UK study highlights link between inflammation and mental sluggishness

November 25, 2019

The ‘sluggishness’ or ‘brain fog’ that most people feel alongside a chronic illness may have more to do with inflammation – according to scientists at the Centre for Human Brain Health (CHBH) at the University of Birmingham, UK, inflammation specifically affects brain activity related to maintaining alertness.

Dr. Ali Mazaheri and Professor Jane Raymond of CHBH are said to have “identified a specific critical process within the brain that is clearly affected when inflammation is present” which could readily explain the phenomena of ‘brain fog.’

In a placebo-controlled study, 20 male volunteers were administered a salmonella typhoid vaccine that causes temporary inflammation. The volunteers’ brain activity was measured in a computer test a few hours after the injection to study their cognitive responses while their inflammation state was analysed through daily blood samples.

The results revealed a particular effect on an area of the brain responsible for visual attention processes, relating to sensory input and how we perceive/respond to it – inflammation was seen to significantly affect the “alerting” activity of the brain; however, other attention processes such as “orienting” or “executive control” appeared unaffected by inflammation.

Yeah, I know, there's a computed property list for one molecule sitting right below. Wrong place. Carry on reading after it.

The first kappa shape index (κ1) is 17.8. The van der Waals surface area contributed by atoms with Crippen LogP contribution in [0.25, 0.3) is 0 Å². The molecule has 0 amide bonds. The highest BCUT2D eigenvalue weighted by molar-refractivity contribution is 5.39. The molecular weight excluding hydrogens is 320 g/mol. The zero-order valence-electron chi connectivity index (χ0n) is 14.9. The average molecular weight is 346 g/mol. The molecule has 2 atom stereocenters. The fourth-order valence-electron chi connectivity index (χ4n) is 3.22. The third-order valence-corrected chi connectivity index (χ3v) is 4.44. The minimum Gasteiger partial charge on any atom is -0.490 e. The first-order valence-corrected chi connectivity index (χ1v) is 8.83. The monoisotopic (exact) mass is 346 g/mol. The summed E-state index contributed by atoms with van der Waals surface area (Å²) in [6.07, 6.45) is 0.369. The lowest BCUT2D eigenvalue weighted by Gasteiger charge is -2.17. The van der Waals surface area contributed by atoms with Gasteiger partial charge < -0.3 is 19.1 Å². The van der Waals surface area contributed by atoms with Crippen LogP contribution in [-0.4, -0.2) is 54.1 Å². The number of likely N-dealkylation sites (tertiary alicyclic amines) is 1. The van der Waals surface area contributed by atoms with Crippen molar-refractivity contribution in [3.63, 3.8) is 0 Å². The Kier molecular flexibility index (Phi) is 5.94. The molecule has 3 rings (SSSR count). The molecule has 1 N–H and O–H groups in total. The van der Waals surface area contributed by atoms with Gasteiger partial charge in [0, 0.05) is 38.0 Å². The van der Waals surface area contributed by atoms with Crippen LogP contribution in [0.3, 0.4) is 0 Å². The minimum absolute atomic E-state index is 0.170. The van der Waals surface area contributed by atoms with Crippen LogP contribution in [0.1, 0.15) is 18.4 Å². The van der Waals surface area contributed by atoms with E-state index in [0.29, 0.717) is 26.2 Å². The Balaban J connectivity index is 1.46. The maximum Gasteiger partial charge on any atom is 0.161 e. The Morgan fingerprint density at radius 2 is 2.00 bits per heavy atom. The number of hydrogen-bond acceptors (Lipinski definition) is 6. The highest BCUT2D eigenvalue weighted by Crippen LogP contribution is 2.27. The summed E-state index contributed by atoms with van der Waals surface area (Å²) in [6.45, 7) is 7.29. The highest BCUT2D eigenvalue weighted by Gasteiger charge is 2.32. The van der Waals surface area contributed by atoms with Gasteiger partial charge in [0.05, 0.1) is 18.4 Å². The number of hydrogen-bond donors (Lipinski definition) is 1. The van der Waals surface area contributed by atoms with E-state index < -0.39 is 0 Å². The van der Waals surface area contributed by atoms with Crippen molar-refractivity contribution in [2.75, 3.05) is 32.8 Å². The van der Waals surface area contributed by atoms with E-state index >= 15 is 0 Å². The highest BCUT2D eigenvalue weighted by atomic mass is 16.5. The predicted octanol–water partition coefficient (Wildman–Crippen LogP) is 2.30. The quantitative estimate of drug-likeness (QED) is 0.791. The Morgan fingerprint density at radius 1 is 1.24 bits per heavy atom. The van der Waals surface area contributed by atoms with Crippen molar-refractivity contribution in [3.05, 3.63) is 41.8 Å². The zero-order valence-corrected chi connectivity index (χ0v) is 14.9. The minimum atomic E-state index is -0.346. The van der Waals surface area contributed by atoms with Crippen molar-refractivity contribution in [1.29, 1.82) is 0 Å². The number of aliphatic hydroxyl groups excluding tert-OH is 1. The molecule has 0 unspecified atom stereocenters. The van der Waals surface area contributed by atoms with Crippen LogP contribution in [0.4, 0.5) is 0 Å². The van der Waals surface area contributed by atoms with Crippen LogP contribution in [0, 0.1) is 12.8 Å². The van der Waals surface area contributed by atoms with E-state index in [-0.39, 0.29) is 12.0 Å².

Professor Raymond said the research finding shows that even the mildest of illnesses may reduce alertness and first author Dr. Leonie Balter concluded that certain patients who suffer from chronic inflammation could benefit from taking anti-inflammatory drugs to help preserve or improve cognitive function.


Category: Education, Features

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